2. He is rude to your friends or family. If he's a nice guy and he really likes you, he would want to please the people in your life, not drive a wedge between you and them.
3. He either arrives late for a date, or stands you up. No brainer, right? Dump him.
4. He checks out other girls while he's with you. This is impolite and uncool. You're the one he's with. He should be paying attention only to you.
5. He lets his buddies make jokes at your expense. Any guy worth hanging out with has nice friends, and won't let anyone treat you with disrespect.
6. He talks meanly about girls he's dated in the past. If he pulls out the "B" word about another girl when he's on a date with you, he'll probably say something nasty about you later on too.
7. He doesn't make eye contact with you while you're talking. There is shyness, and then there is rude disregard. Learn to tell the difference.
8. You find yourself making excuses for him, or you spend a lot of time trying to understand his behavior. A jerk acts like a jerk because he is a jerk. Nice guys don't need excuses made for them.
9. He's mean to animals or younger siblings. This is a sure sign of a bully. A good guy doesn't use his strength to hurt someone who can't defend themselves. Get this guy out of your life ASAP.
10. He bosses you around. "Don't do this." "Do that." A good guy asks nicely, says please, and doesn't expect obedience.

The sexier a guy is physically, the more likely you are to stick around past his expiration date. The best way a young woman can protect herself and stop wasting time on jerks is to think clearly and logically, look at the behavior, and not let her mind get too clouded by hormones. Easier said than done. But I do wish I'd had a list like this when I was a teen and even into my twenties, and I wish I'd run from the guys I describe above. Time is precious. Don't waste it on someone who doesn't deserve it.

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18. On the silky sexies.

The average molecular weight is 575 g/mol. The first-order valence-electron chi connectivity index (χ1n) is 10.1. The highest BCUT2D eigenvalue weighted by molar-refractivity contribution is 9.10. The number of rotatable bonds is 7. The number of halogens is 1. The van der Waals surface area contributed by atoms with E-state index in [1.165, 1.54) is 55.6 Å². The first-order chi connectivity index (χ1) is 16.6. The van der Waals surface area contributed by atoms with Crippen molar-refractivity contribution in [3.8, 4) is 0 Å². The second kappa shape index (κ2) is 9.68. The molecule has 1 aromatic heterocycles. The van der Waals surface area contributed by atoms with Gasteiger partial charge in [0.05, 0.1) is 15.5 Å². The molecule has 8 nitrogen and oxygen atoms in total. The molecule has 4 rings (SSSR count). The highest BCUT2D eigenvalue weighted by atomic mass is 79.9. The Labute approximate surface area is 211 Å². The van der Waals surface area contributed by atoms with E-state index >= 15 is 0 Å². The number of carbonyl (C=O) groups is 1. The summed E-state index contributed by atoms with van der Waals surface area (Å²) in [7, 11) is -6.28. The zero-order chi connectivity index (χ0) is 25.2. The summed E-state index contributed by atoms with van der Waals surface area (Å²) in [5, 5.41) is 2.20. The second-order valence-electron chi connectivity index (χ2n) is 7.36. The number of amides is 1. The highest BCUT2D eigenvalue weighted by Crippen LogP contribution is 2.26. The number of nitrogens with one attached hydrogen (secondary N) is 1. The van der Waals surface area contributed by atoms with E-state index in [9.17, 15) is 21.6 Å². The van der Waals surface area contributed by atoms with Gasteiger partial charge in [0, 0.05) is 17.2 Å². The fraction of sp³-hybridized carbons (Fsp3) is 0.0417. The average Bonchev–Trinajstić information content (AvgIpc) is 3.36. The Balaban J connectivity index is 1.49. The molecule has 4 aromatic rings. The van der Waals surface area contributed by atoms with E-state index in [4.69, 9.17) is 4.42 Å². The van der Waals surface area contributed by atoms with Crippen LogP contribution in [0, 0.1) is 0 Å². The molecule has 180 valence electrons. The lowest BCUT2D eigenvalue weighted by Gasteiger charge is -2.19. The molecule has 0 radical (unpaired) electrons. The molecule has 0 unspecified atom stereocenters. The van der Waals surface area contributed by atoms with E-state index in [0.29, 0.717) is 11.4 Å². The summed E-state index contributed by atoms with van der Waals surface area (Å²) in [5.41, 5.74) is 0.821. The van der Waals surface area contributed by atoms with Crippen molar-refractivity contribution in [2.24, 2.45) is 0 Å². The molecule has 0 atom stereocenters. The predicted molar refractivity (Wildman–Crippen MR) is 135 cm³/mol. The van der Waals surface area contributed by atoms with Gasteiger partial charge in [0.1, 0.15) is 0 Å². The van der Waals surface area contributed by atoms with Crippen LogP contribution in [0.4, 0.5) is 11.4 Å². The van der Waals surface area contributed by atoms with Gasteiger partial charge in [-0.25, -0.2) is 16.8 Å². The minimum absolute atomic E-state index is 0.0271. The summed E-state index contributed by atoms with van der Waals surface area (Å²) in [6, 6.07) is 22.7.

I love my silky, sexy, lacy top, and I love wearing it with my low rider skinny jeans. I'm not as young as I once was, but I can still rock lace and denim. My husband likes it too.

I see plenty of girls who like their lacy tops and their denim, and they rock theirs even more than I do because they haven't had kids and they're young and gorgeous. ***

When I was younger, and I would dress for work, I would ignore the voice in my head that said, "Perhaps showing your bra strap while serving people ice cream is somehow NOT a good idea." This voice sounded like my mother, so naturally I disregarded it.

Mom always said I'd get the "wrong kind" of male attention if I showed too much skin. She wasn't wrong. I got plenty of gross come-ons, but I knew how to shoot down a guy who was less than respectful. I didn't realize that it wasn't the guys I should be worried about. It was the girls. And the women.

When I dressed in my skimpies at work, I was sending the signal that I was AVAILABLE. The signal wasn't wrong. I was available, looking for a boyfriend, and I didn't want to miss out on any opportunities. The problem was the CONTEXT: An ice cream shop where husbands and wives brought their little kids in for a cone.

Now that I'm married, I know that any man who has a pulse can't really help but look. And the older I get, I know that no matter how good I look for my age, I can't compete with a teenager. And so when my husband and I take the kids for ice cream and I see a hottie who would be prettier than me wearing a HASMAT suit, and she's showing off her lacy bra under her skimpy little top, and I see my husband pretending not to look, I hate her a little bit. Can't help it. I'm human.

And so I run through my memories, and understand all those times when a friend who thought herself unattractive clammed up whenever I wore a sexy top just to hang out, or when an older woman stared daggers at me for no discernible reason, or a male professor or teacher or boss was checking out my boobs when I was trying to impress him with my brain --and I get it. I finally get it.

It's about context. I was all good wearing those sexy lacies to a party, on a date with my boyfriend, or to a dance. There, all the girls are showing the goods. But the sexy lacies ought to have stayed in the drawer when I was in a context that wasn't all about attracting a man. Work. School. Hanging out with girlfriends, some of them sixes like me, some of them tens, some of them fours. And especially when I'm around married couples. When you're young and gorgeous, it's just considerate not to dress too sexy. Other women, the young and the old, will appreciate it, even if they don't say so.


***Even if you don't think you're gorgeous, wait until you're 40. You will realize that you were gorgeous when you were young. So don't miss it. Just admit that you're gorgeous and stop worrying about not looking like a model.

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19. On guns.

Like most everyone who has heard about it, I am broken hearted that yet another mass murder has occurred in Colorado, my home state. A young man, aged 24, walked into a movie theater and opened fire on a group of fun loving people who just wanted to watch a good movie. Naturally the endless gun control debate will resurface, and will likely be tamped down once more by the National Rifle Association and their incredibly effective stable of lobbyists.